Marilyn Ramplin via LinkedIn
LONDON - As one of the first “skirts” on the trading floor in London in the 1990s, Marilyn Ramplin had her work cut out for her. The odds weren’t stacked in favour of young, gentle, shy and poor black South African girls who wanted to break through the glass ceiling in the halls of power.

But she beat the other investment professionals at “their” game and grew to become an astute, respected businesswoman at ease among her peers worldwide.

“I grew up during apartheid, so I was used to having to push the envelope and fighting racism, so fighting against some sexist remarks didn’t really phase me. I knew the answer was to be the most competent. I also had a great time, where I made some real friends,” Ramplin explains from her Novia One offices in Parkmore, Johannesburg.

She spent almost 15 years in London and New York, working in financial markets, including trading for a multibillion-dollar hedge fund in New York and JP Morgan in the derivatives and investment banking sector. “I knew I work hard and I am smart enough. I had to work harder than most, but it paid off,” she said.

When the 2008 global financial crisis hit - an otherwise bleak time in the financial sector - it proved to be a valuable learning curve for the young entrepreneur.

“A lot of what I have learned I now teach as part of my financial market programmes, although my time to teach these days are limited, but I still use a lot of those lessons in my role as a director. What failed wasn’t just the markets, but governance in general.”

In 2010, two years after the financial crisis, Ramplin resigned from JP Morgan, where she was one of the young black female executive directors, and followed her dream to set up business in London. “Everyone was still trying to battle their way out of the financial crisis and here I was giving up my job. My friends thought I was crazy. It was the best decision I made.”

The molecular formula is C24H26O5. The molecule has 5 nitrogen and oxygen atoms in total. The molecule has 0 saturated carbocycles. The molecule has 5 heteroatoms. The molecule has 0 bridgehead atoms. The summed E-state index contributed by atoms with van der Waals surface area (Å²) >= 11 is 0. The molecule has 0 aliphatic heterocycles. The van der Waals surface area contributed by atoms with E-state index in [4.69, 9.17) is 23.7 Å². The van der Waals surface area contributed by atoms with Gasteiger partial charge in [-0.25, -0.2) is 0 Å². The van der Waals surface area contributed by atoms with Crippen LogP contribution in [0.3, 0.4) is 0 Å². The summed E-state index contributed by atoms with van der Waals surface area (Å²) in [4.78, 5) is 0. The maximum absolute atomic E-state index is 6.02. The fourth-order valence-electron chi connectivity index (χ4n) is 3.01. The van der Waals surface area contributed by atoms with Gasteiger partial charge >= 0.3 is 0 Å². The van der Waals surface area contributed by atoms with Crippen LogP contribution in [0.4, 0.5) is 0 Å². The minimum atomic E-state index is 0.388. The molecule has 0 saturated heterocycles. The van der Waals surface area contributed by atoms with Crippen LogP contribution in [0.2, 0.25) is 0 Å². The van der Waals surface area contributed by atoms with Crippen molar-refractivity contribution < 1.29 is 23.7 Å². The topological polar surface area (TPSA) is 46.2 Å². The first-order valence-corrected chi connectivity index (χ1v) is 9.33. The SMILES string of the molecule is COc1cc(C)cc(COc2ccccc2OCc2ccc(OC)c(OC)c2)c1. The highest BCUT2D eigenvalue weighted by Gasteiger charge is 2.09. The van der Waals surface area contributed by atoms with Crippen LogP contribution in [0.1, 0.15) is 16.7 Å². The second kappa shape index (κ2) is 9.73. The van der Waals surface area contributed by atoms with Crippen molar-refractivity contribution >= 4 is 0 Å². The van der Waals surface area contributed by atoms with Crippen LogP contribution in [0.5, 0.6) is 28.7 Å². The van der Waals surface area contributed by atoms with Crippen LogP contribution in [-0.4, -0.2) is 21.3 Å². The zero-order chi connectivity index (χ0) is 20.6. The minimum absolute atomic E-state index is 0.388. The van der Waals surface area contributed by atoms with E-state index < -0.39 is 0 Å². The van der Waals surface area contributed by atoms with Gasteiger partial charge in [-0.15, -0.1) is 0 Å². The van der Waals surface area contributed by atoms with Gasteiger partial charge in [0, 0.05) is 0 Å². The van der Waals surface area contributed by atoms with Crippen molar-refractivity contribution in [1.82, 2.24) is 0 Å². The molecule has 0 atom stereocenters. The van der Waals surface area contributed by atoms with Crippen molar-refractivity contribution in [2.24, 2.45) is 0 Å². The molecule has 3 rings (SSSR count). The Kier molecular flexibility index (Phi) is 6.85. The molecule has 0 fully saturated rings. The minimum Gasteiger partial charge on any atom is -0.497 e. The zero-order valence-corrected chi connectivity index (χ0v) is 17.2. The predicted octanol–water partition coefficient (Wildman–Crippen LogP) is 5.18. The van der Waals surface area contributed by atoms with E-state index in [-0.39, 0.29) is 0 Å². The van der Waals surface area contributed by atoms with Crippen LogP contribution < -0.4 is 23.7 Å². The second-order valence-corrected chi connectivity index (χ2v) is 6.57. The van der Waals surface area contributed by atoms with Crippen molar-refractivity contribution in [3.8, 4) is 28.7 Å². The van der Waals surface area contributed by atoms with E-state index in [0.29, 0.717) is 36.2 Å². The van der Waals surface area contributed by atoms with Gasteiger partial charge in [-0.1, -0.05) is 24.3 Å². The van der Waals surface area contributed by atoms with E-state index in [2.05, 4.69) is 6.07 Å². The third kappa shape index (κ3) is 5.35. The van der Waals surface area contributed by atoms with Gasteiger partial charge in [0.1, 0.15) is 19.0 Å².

She’s come far since those early days and credits her parents for nurturing that “can do” attitude, which took her from East London to London and New York.


Self-belief, she explained, forms part of the Ramplin DNA. They weren’t privileged, but Ramplin’s parents instilled confidence in their children and encouraged them to excel. “My mother was the ‘MacGyver’ of the family - always fixing everything - and cracking the whip when the homework wasn’t done.

“My father gave me a book called Think and Grow Rich at the age of 13. How awesome is that? That booked changed the way I looked at life. It argued that it’s your state of mind that will determine your future and not your current circumstances.

“I decided at 13 I wanted to be a millionaire at the age of 30. I didn’t even have a pair of school shoes to wear to my school prize giving. But I did it.”

After returning to South Africa with her family, she realised black graduates were still encountering similar hurdles to success in their own country, even after apartheid. Not enough was being done to help them, so her Hedge Fund Academy (now Novia One), which provided specialist financial markets advice and training, launched its first programme in 2014 with just 15 students funded by Ramplin.

“I applied my structured products knowledge and we built a platform to facilitate them into employment by leveraging the tax codes, skills development legislation and BEE codes. Since then we have put more than 350 unemployed graduates into employment at no cost to the graduates.